I am in the middle of a self-imposed Man Moratorium. Initially it stemmed from the emotional fallout of my last relationship but now it’s more that I’ve developed a general state of disgust when it comes to anything with a penis. The idea of dating just feels daunting these days. I’m not in the mood to wade through the sea of pleated-pants-wearing, workaholic, overachievers to find the lone intelligent, funny, snappy-dressing-but-still-not-gay manicorn that has miraculously managed to avoid full-blown Douchedom. Yeah, I’m bitter. And chancing another Wasabi Death Incident or potentially encountering Puker: The Sequel is more than I’m willing to endure. Instead, single, with on demand battery-operated sexual fulfillment, is working out just fine. My taxi light is firmly off and I’ve accepted that by taking a dating break at 30, it is totally possible my future could involve Crazy Cat Lady. But being in a Man-cation doesn’t mean I can’t look. Or shamelessly fantasize about random men.
Anyway, last night I left Lawyer Utopia kind of late. When I log the hours, I typically grab the 38B instead of Metroing home. There’s a stop directly in front of Soviet Safeway and my single state has devolved to a nightly dinner of box wine and the hot bar dregs. The other 38B appeal is the cute 30-something guy who gets on right before Georgetown, sits somewhere in the back of the bus and reads intellectual books. Last week it was Nixonland. This week it’s The Lazarus Project. He’s pleated-pants free and so far, I’ve not spotted any indications that he’s in a relationship. We’ve never talked, let alone made actual eye contact. But he’s reasonably attractive, seemingly harmless, and a fixture on my evening commute home. Thus, he qualifies as the perfect target for my reoccurring Bus Boyfriend fantasy.
Aside from Bus Boyfriend, my Fantasy Man Life usually involves Prince William, David Hasselhoff: The Early Years, or Scott Baio. It’s always G-rated. Sorta heavily-edited Harlequin or slightly tawdry Disney. Anyway, in my daydreams, Fantasy Man and I meet in a generic yet still great-story-to-tell-the-grandkids sort of way. Often it involves a random run-in at a Metro stop or a blind date we were both reluctant to go on. Because the greatest love stories of all time involve boy initially hates girl/girl thinks boy is a schmuck scenarios, we don’t get along. But fate keeps throwing us together until Fantasy Man Du Jour and I realize our love is destined. He proposes in some romantic yet still unnauseating way and that’s it. End of fantasy.
I’m sure my therapist would go all Freudish about these, especially in light of my current Anti-Man Stance. But whatever. To me, they’re just flights of imagination. Like a trashy romance novel in my head. And until last night, my imaginary Cinderella-like existence with Bus Boyfriend and his cronies was great. But, as fate would have it, I now have to remove Bus Boyfriend from the fantasy lineup.
Per usual, Bus Boyfriend got on the 38B last night. It was surprisingly crowded and instead of following his normal head straight to the back M.O., Bus Boyfriend looked around, spotted a free seat and beelined. Within nanoseconds, he was sitting in the empty next to me. I was eight shades of thrilled. This was my chance. An honest-to-God Metro Bus encounter that would make for great Ahhhh-isn’t-it-cute-how-they-met type wedding toasts. All I had to do was strike up a conversation about something innocuous, flutter my eyelashes enticingly and if that wasn’t enough to keep Bus Boyfriend enthralled, flash a little boobie. My breasts are like a dating tractor beam: point, shoot, score a number. Yet, instead of employing my usual flirtactics, I sat there. Mute. For 23 agonizing minutes I didn’t say a word. Opening lines kept popping into my head but I’d instantly reject them as not witty enough or as feeling rehearsed.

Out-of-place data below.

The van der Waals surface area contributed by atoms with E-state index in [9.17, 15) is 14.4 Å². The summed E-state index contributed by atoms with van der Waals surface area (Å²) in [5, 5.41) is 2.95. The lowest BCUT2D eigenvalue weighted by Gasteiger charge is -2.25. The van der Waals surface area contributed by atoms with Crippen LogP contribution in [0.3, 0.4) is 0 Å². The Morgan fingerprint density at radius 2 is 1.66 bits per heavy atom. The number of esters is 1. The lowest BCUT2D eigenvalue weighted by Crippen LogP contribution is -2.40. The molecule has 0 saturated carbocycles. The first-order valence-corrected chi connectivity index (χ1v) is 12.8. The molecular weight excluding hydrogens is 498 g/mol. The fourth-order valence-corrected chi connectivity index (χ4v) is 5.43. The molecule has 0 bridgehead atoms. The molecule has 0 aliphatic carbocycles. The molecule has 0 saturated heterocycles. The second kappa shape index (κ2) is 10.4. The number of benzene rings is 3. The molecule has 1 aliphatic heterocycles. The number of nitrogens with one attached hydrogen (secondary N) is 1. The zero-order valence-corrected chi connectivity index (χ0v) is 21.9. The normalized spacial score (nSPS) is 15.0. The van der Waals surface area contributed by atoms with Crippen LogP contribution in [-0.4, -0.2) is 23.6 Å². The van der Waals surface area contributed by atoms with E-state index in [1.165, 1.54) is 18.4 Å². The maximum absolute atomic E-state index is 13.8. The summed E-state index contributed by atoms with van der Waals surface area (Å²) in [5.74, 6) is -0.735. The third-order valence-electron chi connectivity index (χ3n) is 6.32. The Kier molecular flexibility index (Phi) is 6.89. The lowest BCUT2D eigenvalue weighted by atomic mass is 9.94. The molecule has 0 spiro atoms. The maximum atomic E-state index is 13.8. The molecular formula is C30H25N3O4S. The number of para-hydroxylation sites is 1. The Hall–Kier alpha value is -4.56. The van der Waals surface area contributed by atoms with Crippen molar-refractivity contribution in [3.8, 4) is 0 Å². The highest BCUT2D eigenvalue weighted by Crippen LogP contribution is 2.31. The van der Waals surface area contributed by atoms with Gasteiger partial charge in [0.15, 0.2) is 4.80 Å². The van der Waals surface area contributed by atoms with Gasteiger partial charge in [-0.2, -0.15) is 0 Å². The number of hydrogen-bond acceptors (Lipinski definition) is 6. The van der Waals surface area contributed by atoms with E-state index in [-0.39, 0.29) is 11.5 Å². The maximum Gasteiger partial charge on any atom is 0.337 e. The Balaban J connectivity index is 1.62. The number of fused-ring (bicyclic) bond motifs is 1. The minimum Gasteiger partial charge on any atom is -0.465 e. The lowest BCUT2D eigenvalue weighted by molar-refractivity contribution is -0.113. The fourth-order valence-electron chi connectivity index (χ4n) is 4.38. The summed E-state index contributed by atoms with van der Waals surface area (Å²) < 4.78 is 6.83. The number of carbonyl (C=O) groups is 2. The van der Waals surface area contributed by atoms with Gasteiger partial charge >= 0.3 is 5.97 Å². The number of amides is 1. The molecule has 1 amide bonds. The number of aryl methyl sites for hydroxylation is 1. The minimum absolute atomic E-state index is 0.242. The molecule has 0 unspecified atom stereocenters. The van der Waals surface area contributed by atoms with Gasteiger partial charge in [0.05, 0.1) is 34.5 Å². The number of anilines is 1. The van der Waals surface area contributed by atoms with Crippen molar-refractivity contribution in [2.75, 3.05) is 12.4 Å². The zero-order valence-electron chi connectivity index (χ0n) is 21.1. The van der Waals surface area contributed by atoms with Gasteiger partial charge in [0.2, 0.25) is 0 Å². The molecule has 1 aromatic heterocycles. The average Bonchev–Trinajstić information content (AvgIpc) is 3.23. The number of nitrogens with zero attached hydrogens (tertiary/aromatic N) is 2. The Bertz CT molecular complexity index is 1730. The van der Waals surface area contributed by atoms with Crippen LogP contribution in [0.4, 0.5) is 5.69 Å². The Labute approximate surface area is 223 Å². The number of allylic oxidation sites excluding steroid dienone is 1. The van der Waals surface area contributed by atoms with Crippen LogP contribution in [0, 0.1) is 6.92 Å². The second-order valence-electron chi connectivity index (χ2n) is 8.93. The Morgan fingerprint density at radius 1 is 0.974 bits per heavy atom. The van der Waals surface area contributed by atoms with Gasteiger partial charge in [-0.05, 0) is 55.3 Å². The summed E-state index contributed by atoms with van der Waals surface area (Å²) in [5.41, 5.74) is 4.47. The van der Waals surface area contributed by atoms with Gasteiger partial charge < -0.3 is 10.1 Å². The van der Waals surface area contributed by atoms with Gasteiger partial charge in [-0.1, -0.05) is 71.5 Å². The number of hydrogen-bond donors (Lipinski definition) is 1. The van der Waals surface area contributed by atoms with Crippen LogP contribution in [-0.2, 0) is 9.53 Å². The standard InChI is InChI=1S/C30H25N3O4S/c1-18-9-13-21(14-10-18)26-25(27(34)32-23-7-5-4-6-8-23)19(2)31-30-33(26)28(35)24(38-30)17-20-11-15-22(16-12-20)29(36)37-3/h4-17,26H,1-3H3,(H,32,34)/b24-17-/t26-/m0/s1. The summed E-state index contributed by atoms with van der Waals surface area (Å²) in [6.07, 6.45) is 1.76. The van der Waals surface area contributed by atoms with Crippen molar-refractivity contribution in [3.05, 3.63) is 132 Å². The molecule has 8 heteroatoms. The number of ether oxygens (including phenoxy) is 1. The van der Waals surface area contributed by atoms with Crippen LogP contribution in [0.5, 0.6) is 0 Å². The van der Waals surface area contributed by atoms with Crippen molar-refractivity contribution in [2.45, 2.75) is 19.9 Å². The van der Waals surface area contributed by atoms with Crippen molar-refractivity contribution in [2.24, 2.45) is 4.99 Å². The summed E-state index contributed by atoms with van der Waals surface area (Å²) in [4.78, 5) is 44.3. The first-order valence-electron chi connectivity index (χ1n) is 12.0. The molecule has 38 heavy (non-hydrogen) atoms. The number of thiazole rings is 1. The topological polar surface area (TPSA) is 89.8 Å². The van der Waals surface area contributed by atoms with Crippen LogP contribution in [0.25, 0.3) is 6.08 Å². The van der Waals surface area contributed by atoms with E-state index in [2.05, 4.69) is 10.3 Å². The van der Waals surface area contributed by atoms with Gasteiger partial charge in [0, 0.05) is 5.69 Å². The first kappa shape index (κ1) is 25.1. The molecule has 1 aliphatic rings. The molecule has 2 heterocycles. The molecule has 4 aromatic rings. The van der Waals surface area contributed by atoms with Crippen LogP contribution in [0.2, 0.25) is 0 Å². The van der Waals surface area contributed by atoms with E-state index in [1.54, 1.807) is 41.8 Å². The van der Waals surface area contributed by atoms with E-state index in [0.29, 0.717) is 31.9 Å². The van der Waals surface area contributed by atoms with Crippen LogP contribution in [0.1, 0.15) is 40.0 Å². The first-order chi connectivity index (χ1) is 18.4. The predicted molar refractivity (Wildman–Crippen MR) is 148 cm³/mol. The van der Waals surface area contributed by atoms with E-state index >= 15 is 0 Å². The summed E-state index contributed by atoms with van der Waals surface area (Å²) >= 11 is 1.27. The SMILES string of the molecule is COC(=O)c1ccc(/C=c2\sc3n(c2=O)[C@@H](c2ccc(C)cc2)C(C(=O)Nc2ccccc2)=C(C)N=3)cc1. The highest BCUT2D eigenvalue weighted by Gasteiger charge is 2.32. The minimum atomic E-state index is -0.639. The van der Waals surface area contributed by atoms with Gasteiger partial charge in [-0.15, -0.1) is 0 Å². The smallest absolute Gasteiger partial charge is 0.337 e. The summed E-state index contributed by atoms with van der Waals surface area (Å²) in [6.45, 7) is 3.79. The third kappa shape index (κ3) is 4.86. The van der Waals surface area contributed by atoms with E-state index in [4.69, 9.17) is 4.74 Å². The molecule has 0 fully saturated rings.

As the 38B went over Key Bridge, it hit a meteor-sized pothole. My iPod flew from my hand and landed on Bus Boyfriend’s lap. It was a moment ripe for a witty remark. But instead, I reached over on a retrieval mission and accidentally fondled his package. Still, I said nothing. No apology for the inadvertent molestation; not even an awkward complement on the endowment of his Man Parts. Speechless mortification had set in.
When the bus pulled into the Rosslyn Metro, I realized time was running out; the next stop was Soviet Safeway. But not even that was enough to get me to make a move. Instead of professing my undying fantasy love or my belief that we’d produce Gerber-label-esque babies, I just pulled the Stop Request cord, did the universal bag shuffle that signaled to Bus Boy I needed to get off, and scotched past him. As I inched around his knees, I finally broke the silence.
Me (in mumbly sort of way): Excuse me.
Bus Boyfriend (with a disturbingly knowing smile): No problem. Good night.
If my life were a trashy romance novel, those four words would have been the quintessential, defining sentences. But Katherine Land is a far cry from Danielle Steel; Bus Boyfriend’s voice was pitched astonishingly like Alvin’s, of “And The Chipmunks” fame. Except an octave higher and with a squeakiness reminiscent of somebody taking a hit of helium.
It was enough to reaffirm my singlehood and move Don Draper into the Fantasy Man rotation.